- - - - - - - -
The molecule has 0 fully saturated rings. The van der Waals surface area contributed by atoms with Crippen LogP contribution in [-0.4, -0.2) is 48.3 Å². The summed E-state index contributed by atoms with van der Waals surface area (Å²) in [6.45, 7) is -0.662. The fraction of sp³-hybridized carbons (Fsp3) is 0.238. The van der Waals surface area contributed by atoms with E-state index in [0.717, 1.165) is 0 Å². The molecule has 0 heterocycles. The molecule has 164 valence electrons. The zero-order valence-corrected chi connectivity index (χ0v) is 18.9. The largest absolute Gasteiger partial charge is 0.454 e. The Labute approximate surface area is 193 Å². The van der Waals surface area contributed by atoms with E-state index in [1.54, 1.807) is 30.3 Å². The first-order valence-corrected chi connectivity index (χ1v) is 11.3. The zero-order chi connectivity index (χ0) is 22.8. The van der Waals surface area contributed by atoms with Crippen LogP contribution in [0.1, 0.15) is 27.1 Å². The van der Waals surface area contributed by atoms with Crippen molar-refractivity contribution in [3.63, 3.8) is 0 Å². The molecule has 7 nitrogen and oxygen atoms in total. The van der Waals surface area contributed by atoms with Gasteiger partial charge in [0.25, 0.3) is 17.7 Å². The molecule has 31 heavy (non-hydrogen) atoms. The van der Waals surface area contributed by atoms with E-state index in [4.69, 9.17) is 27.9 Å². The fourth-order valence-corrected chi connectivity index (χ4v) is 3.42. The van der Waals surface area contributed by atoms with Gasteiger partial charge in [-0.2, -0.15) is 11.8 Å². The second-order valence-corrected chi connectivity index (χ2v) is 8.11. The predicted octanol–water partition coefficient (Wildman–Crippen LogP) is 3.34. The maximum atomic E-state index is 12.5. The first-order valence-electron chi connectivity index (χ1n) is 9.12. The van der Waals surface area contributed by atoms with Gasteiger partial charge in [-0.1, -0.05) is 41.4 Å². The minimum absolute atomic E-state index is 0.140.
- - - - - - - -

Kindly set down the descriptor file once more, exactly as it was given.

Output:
The molecule has 0 fully saturated rings. The van der Waals surface area contributed by atoms with Crippen LogP contribution in [-0.4, -0.2) is 48.3 Å². The summed E-state index contributed by atoms with van der Waals surface area (Å²) in [6.45, 7) is -0.662. The fraction of sp³-hybridized carbons (Fsp3) is 0.238. The van der Waals surface area contributed by atoms with E-state index in [0.717, 1.165) is 0 Å². The molecule has 0 heterocycles. The molecule has 164 valence electrons. The zero-order valence-corrected chi connectivity index (χ0v) is 18.9. The largest absolute Gasteiger partial charge is 0.454 e. The Labute approximate surface area is 193 Å². The van der Waals surface area contributed by atoms with E-state index in [1.54, 1.807) is 30.3 Å². The first-order valence-corrected chi connectivity index (χ1v) is 11.3. The zero-order chi connectivity index (χ0) is 22.8. The van der Waals surface area contributed by atoms with Crippen LogP contribution in [0.1, 0.15) is 27.1 Å². The van der Waals surface area contributed by atoms with Crippen molar-refractivity contribution in [3.63, 3.8) is 0 Å². The molecule has 7 nitrogen and oxygen atoms in total. The van der Waals surface area contributed by atoms with Gasteiger partial charge in [0.25, 0.3) is 17.7 Å². The molecule has 31 heavy (non-hydrogen) atoms. The van der Waals surface area contributed by atoms with E-state index in [4.69, 9.17) is 27.9 Å². The fourth-order valence-corrected chi connectivity index (χ4v) is 3.42. The van der Waals surface area contributed by atoms with Gasteiger partial charge in [-0.2, -0.15) is 11.8 Å². The second-order valence-corrected chi connectivity index (χ2v) is 8.11. The predicted octanol–water partition coefficient (Wildman–Crippen LogP) is 3.34. The maximum atomic E-state index is 12.5. The first-order valence-electron chi connectivity index (χ1n) is 9.12. The van der Waals surface area contributed by atoms with Gasteiger partial charge in [-0.1, -0.05) is 41.4 Å². The minimum absolute atomic E-state index is 0.140.